Friday, 16 May 2014
This latest blog instalment comes with a slight health warning. This might be England and it might be decidedly cold when you load the car at 5 in the morning. But that's no excuse not to pack some sun screen. It's a lesson I learned the hard way as I was slowly toasted.
A session at Linhay Pond, on the Rackerhayes complex, began in idyllic style however. Cool mist and the odd rolling fish. It wasn't so much the sun, but the great depths of the lake that I had anticipated being the crux of the challenge.
The pole is one obvious way, but for me it was an excellent excuse to dig out the 15ft Hardy Marksman float rod- a great weapon where the bottom plummets away alarmingly quickly. I was joined by Russ Hilton, who reckoned the tench would be patrolling just where the weed stopped and the margin dropped to a good 8-10 feet. And as tends to be the case, the bugger was correct! I put in four balls of ground bait laced with chopped worm and caster and it didn't take long for the wrestling to begin:
Sport wasn't exactly rapid, but bloody hell do tench fight well. And in the gaps, Russ also caught plenty on the whip, while I slowly got frazzled. I could have posted up a picture of my sorry, red, sweaty shoulders, but instead here's a random photo of a bee:
Was it worth it all in the end? I'm tempted to say yes, because the tench were beautiful. Not small by Devon standards either. Perhaps the whole tench fishing scene has been crashed by fat gravel pit fish that grow enormous- but in the Westcountry, a fish of six pounds is still pretty respectable, not to mention beautiful. This was the best of three:
The session was very much a case of quality rather than quantity. Would we have got more bites fishing lighter? I can't say, but with hooklengths of 5-6lbs, you're much safer. A size 16 hook and a worm and caster cocktail was by far the best bait on the day.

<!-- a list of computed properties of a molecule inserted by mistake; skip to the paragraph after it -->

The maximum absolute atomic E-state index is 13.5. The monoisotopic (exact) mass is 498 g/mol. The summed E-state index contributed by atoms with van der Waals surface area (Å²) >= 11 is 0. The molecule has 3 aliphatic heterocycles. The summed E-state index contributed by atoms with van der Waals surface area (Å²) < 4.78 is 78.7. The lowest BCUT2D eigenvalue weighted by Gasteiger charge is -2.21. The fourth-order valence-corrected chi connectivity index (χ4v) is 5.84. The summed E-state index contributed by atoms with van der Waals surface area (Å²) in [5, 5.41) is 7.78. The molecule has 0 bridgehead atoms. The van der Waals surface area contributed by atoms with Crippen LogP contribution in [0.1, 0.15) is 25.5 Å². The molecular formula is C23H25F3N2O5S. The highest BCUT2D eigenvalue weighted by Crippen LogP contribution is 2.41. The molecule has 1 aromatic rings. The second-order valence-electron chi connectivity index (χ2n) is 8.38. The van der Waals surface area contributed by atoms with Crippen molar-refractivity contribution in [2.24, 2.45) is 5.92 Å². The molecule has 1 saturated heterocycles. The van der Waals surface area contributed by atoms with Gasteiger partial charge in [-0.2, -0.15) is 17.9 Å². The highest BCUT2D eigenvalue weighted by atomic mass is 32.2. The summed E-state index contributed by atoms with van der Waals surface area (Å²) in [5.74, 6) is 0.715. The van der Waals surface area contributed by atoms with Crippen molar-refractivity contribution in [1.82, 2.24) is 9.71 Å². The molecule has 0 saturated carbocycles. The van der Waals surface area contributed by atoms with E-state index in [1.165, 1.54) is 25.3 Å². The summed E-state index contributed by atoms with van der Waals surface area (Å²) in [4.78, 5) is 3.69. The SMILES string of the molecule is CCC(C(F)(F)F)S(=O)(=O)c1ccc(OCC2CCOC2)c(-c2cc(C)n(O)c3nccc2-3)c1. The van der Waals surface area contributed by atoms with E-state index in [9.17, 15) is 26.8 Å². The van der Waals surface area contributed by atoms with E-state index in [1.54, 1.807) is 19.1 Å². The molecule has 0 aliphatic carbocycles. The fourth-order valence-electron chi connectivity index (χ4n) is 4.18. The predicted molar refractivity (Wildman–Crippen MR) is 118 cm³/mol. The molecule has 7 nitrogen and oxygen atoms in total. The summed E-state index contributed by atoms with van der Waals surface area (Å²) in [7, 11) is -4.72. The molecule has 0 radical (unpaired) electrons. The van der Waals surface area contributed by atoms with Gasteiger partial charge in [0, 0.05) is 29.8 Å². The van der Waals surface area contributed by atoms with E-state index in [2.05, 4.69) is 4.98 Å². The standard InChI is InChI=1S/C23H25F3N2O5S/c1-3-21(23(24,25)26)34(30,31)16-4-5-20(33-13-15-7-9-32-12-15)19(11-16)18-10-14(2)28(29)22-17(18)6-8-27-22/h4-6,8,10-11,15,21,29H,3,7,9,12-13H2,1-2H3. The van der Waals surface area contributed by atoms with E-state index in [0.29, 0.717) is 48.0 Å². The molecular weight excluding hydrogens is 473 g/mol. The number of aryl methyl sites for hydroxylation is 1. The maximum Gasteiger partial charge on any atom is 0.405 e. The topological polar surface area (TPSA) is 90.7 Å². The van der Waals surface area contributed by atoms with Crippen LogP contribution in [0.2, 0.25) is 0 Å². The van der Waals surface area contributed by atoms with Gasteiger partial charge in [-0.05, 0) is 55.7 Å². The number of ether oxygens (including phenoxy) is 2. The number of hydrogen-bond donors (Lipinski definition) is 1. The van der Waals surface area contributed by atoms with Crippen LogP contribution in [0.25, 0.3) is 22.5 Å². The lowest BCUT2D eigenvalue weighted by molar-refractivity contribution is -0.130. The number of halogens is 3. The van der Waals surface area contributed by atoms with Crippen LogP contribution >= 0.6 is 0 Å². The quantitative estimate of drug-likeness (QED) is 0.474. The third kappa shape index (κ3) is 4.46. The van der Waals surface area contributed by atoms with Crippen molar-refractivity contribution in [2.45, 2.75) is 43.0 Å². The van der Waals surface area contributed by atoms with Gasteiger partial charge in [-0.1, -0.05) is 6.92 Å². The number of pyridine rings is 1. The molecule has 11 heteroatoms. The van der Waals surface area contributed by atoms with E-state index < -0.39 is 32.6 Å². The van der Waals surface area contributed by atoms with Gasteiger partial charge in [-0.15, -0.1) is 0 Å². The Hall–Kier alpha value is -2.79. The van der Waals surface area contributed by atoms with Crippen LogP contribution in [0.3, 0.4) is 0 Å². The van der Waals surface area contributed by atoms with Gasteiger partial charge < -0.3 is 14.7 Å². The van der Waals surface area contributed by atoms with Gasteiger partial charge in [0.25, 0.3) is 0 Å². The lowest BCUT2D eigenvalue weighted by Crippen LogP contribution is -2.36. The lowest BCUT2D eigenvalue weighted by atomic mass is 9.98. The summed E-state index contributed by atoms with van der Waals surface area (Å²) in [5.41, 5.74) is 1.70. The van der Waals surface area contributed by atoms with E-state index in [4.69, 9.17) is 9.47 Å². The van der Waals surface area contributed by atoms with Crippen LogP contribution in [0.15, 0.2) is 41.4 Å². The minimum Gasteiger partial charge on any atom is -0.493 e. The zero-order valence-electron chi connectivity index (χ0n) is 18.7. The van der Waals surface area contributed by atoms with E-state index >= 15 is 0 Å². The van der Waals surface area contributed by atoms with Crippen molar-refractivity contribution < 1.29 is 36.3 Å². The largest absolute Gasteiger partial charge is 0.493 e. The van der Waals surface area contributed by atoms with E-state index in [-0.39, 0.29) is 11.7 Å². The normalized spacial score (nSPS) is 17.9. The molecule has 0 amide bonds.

The idea was that I was to return home looking like a Greek. The reality was more like a lobster. Joking aside, do be warned- the sun is no laughing matter and when you're enjoying your fishing it's incredibly easy to forget about protection.
My next trip by waters was without the rod, but this time with plenty of sun block. I had a wonderful walk with Paulina to Ladram Bay in fact, where I took the picture below. It was a really lovely scene: the youngster and his dad approached the old angler and no doubt he was asked all those sorts of questions that six year olds are so excellent at randomly coming up with:
I'm also in the process of answering some of met own questions with the arrival of a rather novel book this week from my good friend the angler and conservationist Theo Pike. "The Pocket Guide to Balsam Bashing and How to Tackle Other Non-native Species" is a fascinating if alarming read. Documenting all manner of undesirables from mink and crayfish to horrible, alien plants this pocket sized guide makes eye-opening reading. Most importantly of all though, it also explains how you can do your bit to stem the tide of these unwanted blighters, whether that means reporting, cutting down or even dispatching with boot or bullet. Perhaps those which I particularly hate the most are Himalayan Balsam (which is everywhere these days) and the dreaded mink (the main reason I haven't seen a water vole for over a decade). I took the shot below as a bit of a joke- but the issue of invasive species is very serious. The most important weapon is not a gun, but knowledge, which is why Theo's book could be extremely important.